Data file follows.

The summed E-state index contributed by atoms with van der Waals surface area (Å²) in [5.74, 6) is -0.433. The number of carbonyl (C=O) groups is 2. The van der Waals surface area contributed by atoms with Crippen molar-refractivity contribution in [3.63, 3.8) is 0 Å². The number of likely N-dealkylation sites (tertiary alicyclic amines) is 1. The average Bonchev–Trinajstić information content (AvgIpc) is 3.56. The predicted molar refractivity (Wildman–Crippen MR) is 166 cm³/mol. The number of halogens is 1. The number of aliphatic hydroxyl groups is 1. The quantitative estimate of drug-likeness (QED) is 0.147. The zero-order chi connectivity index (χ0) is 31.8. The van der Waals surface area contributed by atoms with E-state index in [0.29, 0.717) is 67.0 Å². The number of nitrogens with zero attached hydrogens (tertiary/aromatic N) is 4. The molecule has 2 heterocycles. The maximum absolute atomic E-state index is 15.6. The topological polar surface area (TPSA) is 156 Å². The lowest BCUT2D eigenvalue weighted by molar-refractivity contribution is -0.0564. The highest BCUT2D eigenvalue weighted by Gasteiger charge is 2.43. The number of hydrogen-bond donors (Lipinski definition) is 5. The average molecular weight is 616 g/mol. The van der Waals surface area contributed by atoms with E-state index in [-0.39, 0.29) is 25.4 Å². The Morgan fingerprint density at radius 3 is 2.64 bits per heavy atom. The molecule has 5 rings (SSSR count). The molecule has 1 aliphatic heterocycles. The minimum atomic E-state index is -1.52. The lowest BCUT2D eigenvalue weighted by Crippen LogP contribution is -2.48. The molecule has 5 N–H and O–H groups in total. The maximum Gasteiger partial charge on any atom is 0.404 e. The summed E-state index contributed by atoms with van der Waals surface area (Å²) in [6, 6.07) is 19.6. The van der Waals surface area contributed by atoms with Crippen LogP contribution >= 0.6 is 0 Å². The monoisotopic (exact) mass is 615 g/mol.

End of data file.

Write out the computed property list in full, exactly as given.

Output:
The summed E-state index contributed by atoms with van der Waals surface area (Å²) in [5.74, 6) is -0.433. The number of carbonyl (C=O) groups is 2. The van der Waals surface area contributed by atoms with Crippen molar-refractivity contribution in [3.63, 3.8) is 0 Å². The number of likely N-dealkylation sites (tertiary alicyclic amines) is 1. The average Bonchev–Trinajstić information content (AvgIpc) is 3.56. The predicted molar refractivity (Wildman–Crippen MR) is 166 cm³/mol. The number of halogens is 1. The number of aliphatic hydroxyl groups is 1. The quantitative estimate of drug-likeness (QED) is 0.147. The zero-order chi connectivity index (χ0) is 31.8. The van der Waals surface area contributed by atoms with E-state index in [0.29, 0.717) is 67.0 Å². The number of nitrogens with zero attached hydrogens (tertiary/aromatic N) is 4. The molecule has 2 heterocycles. The maximum absolute atomic E-state index is 15.6. The topological polar surface area (TPSA) is 156 Å². The lowest BCUT2D eigenvalue weighted by molar-refractivity contribution is -0.0564. The highest BCUT2D eigenvalue weighted by Gasteiger charge is 2.43. The number of hydrogen-bond donors (Lipinski definition) is 5. The average molecular weight is 616 g/mol. The van der Waals surface area contributed by atoms with E-state index in [-0.39, 0.29) is 25.4 Å². The Morgan fingerprint density at radius 3 is 2.64 bits per heavy atom. The molecule has 5 rings (SSSR count). The molecule has 1 aliphatic heterocycles. The minimum atomic E-state index is -1.52. The lowest BCUT2D eigenvalue weighted by Crippen LogP contribution is -2.48. The molecule has 5 N–H and O–H groups in total. The maximum Gasteiger partial charge on any atom is 0.404 e. The summed E-state index contributed by atoms with van der Waals surface area (Å²) in [6, 6.07) is 19.6. The van der Waals surface area contributed by atoms with Crippen LogP contribution >= 0.6 is 0 Å². The monoisotopic (exact) mass is 615 g/mol.